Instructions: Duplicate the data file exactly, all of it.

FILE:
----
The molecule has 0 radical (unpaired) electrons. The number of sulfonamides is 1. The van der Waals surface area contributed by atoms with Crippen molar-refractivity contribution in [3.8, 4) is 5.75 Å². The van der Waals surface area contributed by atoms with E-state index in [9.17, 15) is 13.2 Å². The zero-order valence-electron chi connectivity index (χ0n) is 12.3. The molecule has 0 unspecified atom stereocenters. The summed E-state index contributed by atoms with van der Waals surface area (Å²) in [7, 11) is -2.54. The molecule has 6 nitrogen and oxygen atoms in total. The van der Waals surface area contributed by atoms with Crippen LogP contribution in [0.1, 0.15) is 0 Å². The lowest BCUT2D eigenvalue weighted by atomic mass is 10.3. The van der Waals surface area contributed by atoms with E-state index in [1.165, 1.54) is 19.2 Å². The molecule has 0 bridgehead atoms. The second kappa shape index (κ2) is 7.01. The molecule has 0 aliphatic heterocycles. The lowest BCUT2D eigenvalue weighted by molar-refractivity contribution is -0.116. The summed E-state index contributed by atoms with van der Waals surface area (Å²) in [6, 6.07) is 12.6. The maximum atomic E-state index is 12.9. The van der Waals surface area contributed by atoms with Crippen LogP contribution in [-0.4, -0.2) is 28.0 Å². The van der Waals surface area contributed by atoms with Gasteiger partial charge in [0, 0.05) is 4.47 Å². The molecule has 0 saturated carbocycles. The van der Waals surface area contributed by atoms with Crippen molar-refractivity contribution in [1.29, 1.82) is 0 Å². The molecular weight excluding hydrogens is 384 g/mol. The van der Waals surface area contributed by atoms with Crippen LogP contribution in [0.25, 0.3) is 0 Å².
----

The molecule has 0 radical (unpaired) electrons. The number of sulfonamides is 1. The van der Waals surface area contributed by atoms with Crippen molar-refractivity contribution in [3.8, 4) is 5.75 Å². The van der Waals surface area contributed by atoms with E-state index in [9.17, 15) is 13.2 Å². The zero-order valence-electron chi connectivity index (χ0n) is 12.3. The molecule has 0 unspecified atom stereocenters. The summed E-state index contributed by atoms with van der Waals surface area (Å²) in [7, 11) is -2.54. The molecule has 6 nitrogen and oxygen atoms in total. The van der Waals surface area contributed by atoms with Crippen LogP contribution in [0.1, 0.15) is 0 Å². The lowest BCUT2D eigenvalue weighted by atomic mass is 10.3. The van der Waals surface area contributed by atoms with E-state index in [1.165, 1.54) is 19.2 Å². The molecule has 0 bridgehead atoms. The second kappa shape index (κ2) is 7.01. The molecule has 0 aliphatic heterocycles. The lowest BCUT2D eigenvalue weighted by molar-refractivity contribution is -0.116. The summed E-state index contributed by atoms with van der Waals surface area (Å²) in [6, 6.07) is 12.6. The maximum atomic E-state index is 12.9. The van der Waals surface area contributed by atoms with Crippen LogP contribution in [-0.4, -0.2) is 28.0 Å². The van der Waals surface area contributed by atoms with Gasteiger partial charge in [0, 0.05) is 4.47 Å². The molecule has 0 saturated carbocycles. The van der Waals surface area contributed by atoms with Crippen molar-refractivity contribution in [1.29, 1.82) is 0 Å². The molecular weight excluding hydrogens is 384 g/mol. The van der Waals surface area contributed by atoms with Crippen LogP contribution in [0.25, 0.3) is 0 Å².